The legal notion of a right to privacy began, it is widely credited, with an 1890 article in the Harvard Law Review. The article, written by Samuel Warren and later-to-be Supreme Court justice Louis Brandeis, focuses on “the right to be let alone” (a phrase which Brandeis did not, in fact, coin; Brandeis was quoting one Judge Cooley). Brandeis and Warren begin the body of their argument with a discussion of intellectual property rights. They cite a British case from 1849 in which etchings made by Prince Albert and Queen Victoria were protected not just from reproduction, but from description and cataloging. No one else was allowed to know about the etchings, as they were deemed the private property of the Prince and Queen. But the central point that the authors make is that traditional property rights were not adequate: there was some other principle, not yet stated as legal edict, which would ensure that certain “indecencies” being perpetrated would not go unpunished. They called this the “right to privacy,” construing it to have the power to protect the property of man’s spirit, feelings, and intellect—an addition to the existing protections given to tangible property.


Although Brandeis was the dissenting voice in Olmstead, he was vindicated a generation later in the 1967 case Katz v. United States (389 U.S. 347 (1967)). The justices in Katz drew heavily on Brandeis’ right to privacy, citing both the Harvard Law Review article and the Olmstead dissent. Thus, the right to privacy-as-secrecy in the face of government searches became the de facto meaning of the Fourth Amendment for a period of time. But the greater revolution, that of privacy-as-autonomy, happened with the 1965 court case Griswold v. Connecticut (381 U.S. 479 [1965]). By that time, the idea that there was some general right to personal autonomy had crept to the edges of the legal field: “in the 1920s, the Supreme court held that ‘liberty’ encompasses a parent’s right to make certain decisions about his or her child’s education without state interference...” (Alderman and Kennedy, 55). In the Griswold case, the director of Connecticut’s Planned Parenthood (Griswold) and the organization’s medical director (Buxton), were convicted of violating a pair of Connecticut laws. One of the laws prohibited the use of contraceptives; the other, on which grounds Griswold and Buxton were convicted, was a general prohibition against aiding and abetting another crime.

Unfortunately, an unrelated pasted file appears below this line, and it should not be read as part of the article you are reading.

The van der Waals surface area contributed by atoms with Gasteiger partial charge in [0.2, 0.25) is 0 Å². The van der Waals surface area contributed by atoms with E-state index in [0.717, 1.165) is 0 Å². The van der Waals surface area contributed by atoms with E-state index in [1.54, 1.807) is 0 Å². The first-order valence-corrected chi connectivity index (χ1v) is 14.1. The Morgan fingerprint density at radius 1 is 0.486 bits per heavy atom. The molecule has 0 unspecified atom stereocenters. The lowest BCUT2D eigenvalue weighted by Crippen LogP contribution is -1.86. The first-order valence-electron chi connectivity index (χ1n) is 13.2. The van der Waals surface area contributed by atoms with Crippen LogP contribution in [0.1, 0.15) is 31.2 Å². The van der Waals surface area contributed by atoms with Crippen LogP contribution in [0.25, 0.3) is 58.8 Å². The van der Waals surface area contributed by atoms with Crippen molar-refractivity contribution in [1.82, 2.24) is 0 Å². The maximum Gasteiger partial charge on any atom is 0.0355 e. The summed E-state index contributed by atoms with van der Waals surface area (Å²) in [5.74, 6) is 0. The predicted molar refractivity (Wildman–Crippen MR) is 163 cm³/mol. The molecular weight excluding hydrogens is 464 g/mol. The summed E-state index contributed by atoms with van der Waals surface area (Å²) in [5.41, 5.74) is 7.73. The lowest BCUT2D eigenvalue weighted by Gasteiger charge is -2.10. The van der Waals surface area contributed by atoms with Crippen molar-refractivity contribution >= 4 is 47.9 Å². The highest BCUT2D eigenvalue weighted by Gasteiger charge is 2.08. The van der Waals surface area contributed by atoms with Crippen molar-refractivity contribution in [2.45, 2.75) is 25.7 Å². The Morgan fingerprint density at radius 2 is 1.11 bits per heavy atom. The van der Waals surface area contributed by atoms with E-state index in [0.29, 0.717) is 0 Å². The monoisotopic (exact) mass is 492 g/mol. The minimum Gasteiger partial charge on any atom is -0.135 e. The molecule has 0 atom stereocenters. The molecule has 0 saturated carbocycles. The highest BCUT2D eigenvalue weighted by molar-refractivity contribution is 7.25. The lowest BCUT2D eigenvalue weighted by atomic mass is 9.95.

The controversy surrounding Roe v. Wade made people begin to think of privacy as one’s right to govern the civically private aspects of one’s life. And this struck rhetorical gold, as it were: finally there was a name for the hazy “liberty” of the Declaration of Independence. Americans now had a seemingly concrete name for the principle of personal autonomy that has served as the foundation of our legal and social tradition. Had it not been for the rise of a networked computer culture in the early 1990s, privacy might have evolved past its old definitions of “civic status” and “secrecy.” But the Internet has reinforced the idea of privacy-as-secrecy: our culture of individualism has catapulted privacy-as-secrecy into the same near-holy realm that privacy-as-autonomy reached in the 1970s. We talk about privacy more often than we did ten years ago and we apply it to a wider variety of situations.
Both senses of privacy speak to the primacy of individual freedom in the United States, and because both senses invoke almost equally powerful concepts, privacy is open to rhetorical appropriation in a huge variety of contexts—in addition to its “legitimate” uses.


But once the web became the domain of consumerism, this rather lackadaisical approach to encryption and consumer privacy reversed. Consumer privacy is all over the media. It is relatively rare to see a phrase like “individuals’ privacy” or “citizens’ privacy” compared to “consumer privacy” in discussions of Internet privacy issues; privacy is only important in the context of the consumer. In light of the United States’ capitalist economy, it is not surprising to see issues of consumer privacy raised; it is, however, somewhat unexpected to see consumer privacy take the prominent role that it has.